Do you have any recommendations for an adult who has never received treatment for a nonverbal language disability? How are services covered and what is the prognosis?
For an adult who has never really received treatment, one thing I recommend is getting a good neuropsychiatric assessment so you have an idea of that individual’s strengths in working memory, nonverbal working memory, speed of processing, intellectual basis and attention. Then in terms of best treatment, there are several things I recommend. I do believe that individual speech therapists who have a lot of experience working with traumatic brain injury are very good working with adults, even if that individual’s executive function is not from an acquired brain-based injury. Those therapists seem to have a lot of rehab skill on how to get people more functional in their home, community, and work environments. In terms of getting services covered, it can be tricky in that health insurance often will not cover it unless it is deemed medically necessary. You must identify in your goals the language-based skills you will be working on such as working on language to build nonverbal imagery, language to build verbal working memory towards task execution, etc. If you include and define this as cognitive, many insurance companies will not pay for it. I find prognosis is difficult as it depends upon the severity of the nonverbal language disability and the characteristics of the neuropsychological assessment. I will say that we defined what the executive functions skills were in the last 5 to 10 years or have really understood it. However in the last 2 to 3 years, we have seen a huge increase in really good strategies. I think prognosis is better as we are getting better at treating it.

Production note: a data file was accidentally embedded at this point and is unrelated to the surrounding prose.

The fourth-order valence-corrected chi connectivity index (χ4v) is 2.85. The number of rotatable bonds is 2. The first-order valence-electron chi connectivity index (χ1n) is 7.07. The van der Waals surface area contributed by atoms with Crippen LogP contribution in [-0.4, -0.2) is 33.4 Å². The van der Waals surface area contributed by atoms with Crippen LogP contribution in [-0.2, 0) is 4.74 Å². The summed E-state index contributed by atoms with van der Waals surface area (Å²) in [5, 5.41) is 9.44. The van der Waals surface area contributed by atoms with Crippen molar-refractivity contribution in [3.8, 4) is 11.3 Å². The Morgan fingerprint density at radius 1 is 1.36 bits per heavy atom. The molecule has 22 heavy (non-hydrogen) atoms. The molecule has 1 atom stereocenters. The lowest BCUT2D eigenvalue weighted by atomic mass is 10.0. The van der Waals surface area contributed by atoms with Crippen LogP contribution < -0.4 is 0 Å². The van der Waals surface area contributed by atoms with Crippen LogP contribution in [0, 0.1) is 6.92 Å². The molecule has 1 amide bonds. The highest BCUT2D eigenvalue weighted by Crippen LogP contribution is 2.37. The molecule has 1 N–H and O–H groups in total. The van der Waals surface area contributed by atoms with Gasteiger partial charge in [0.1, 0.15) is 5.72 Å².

Sarah Ward, M.S., CCC/SLP has over 16 years of experience in diagnostic evaluations, treatment and case management of children, adolescents and adults with language learning disabilities, nonverbal learning disabilities, attention deficit disorder, executive dysfunction, Asperger’s disorders and social pragmatics. Ms. Ward holds a faculty appointment at the Massachusetts General Hospital Institute of Health Professions where she provides instruction to graduate level students in the assessment and treatment of individuals with traumatic brain injury and other cognitive communication disorders.